Acquire a Compact Nursing License
As noted earlier, you have to be licensed in your state for you to be a registered nurse. However, if you want to pursue a career as a travel nurse, you will be working in different locations and jurisdictions. The good news is that you don’t have to apply for a license whenever you get an opportunity to work in a different state. You can use a single nursing license, popularly known as the Nursing Licensure Compact or NLC, which can allow you to work in different states. Currently, 24 states in the U.S are participating in this program. This means that if you have acquired the Nursing Licensure Compact license, you can work in 24 member states around the U.S, without applying for a different license for each assignment.
Identify a Travel Nursing Agency
After acquiring the necessary certifications and licenses and working as a registered nurse for at least 1 or 2 years, you now qualify to pursue a registered nursing career. First, you need to identify a travel nurse staffing agency that can connect you with open positions. There are numerous agencies across the country that you can work with. Different travel agencies offer different perks and benefits. Therefore, ensure you choose one that aligns with your goals, job specifications, and choice destinations. And most importantly, ensure you check their rating and reviews. If possible, you should stay away from agencies that have negative reviews or poor ratings, since it’s usually a sign that their services are poor.
Pros of Travel Nursing
- Higher pay and amazing benefits: According to Payscale.com, travel nurses earn an average income of $103, 893 annually. On the other hand, an average licensed nurse earns an average of $43,170. As you can see, the income for the travel nurse is almost double what a regular nurse earns. Besides the higher income, working as a travel nurse also comes with additional benefits such as tax-free stipends, tax breaks, discounts and deals, retirement and healthcare benefits, as well as generous reimbursements, among others. When you consider the competitive salary package and the numerous perks and benefits, you will notice that travel nursing is an incredibly lucrative career.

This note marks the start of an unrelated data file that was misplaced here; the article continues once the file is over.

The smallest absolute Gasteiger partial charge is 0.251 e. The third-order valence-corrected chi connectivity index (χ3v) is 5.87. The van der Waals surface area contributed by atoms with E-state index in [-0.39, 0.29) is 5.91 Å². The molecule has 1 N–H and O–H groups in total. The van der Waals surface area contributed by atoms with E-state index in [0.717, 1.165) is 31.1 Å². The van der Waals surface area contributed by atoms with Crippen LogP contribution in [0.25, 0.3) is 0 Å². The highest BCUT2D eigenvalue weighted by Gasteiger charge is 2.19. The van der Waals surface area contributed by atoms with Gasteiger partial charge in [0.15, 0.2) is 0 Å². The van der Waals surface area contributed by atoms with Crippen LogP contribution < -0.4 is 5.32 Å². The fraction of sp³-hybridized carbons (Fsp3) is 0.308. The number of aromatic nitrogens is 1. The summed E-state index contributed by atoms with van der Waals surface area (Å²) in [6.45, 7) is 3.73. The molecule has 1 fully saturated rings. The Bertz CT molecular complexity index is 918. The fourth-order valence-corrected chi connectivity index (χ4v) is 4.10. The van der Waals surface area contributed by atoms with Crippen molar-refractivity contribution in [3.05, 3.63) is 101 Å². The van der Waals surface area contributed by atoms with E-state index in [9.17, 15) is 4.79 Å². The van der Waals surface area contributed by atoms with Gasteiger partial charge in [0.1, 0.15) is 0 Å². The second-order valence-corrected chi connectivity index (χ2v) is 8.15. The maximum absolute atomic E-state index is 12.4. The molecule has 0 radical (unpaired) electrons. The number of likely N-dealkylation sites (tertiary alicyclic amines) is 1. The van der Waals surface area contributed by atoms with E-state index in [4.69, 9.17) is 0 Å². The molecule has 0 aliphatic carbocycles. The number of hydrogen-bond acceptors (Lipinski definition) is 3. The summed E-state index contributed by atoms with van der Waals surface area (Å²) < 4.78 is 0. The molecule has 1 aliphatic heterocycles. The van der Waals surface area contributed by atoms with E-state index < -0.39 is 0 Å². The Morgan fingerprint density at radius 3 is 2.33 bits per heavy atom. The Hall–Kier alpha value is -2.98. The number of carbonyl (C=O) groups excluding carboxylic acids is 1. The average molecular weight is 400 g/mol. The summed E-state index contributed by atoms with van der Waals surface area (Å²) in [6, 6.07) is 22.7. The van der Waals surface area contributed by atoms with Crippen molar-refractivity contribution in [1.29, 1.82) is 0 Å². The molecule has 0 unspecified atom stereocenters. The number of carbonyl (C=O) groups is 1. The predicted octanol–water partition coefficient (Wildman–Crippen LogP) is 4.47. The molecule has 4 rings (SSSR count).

- Plenty of adventure: One of the main benefits of working as a travel nurse is that you can work almost anywhere, which means you have the freedom to choose and pick your next destination. Whether you want to work in a small town like New England or you prefer a vibrant city like Chicago or New York, the choice is all yours. Also, you can change your work any season, depending on the prevailing weather conditions. In short, you can choose your assignments based on interests, hobbies, and weather.
- Flexibility and freedom: Another reason why some nurses opt for travel nursing is the flexibility and freedom that it offers. If you desire increased flexibility and a higher level of control over your nursing career, then travel nursing is a perfect match for you. You can choose work assignments based on your goals and needs, as opposed to those of an employer. Furthermore, when you are working as a travel nurse, you can take as many days as you want between assignments. Therefore, you will have an opportunity to spend time with your loved ones, take a long vacation, attend school or even pursue a hobby. On the other hand, a staff position wouldn’t give you such benefits. Your vacation time is usually determined by your employer if you are working as a regular registered nurse.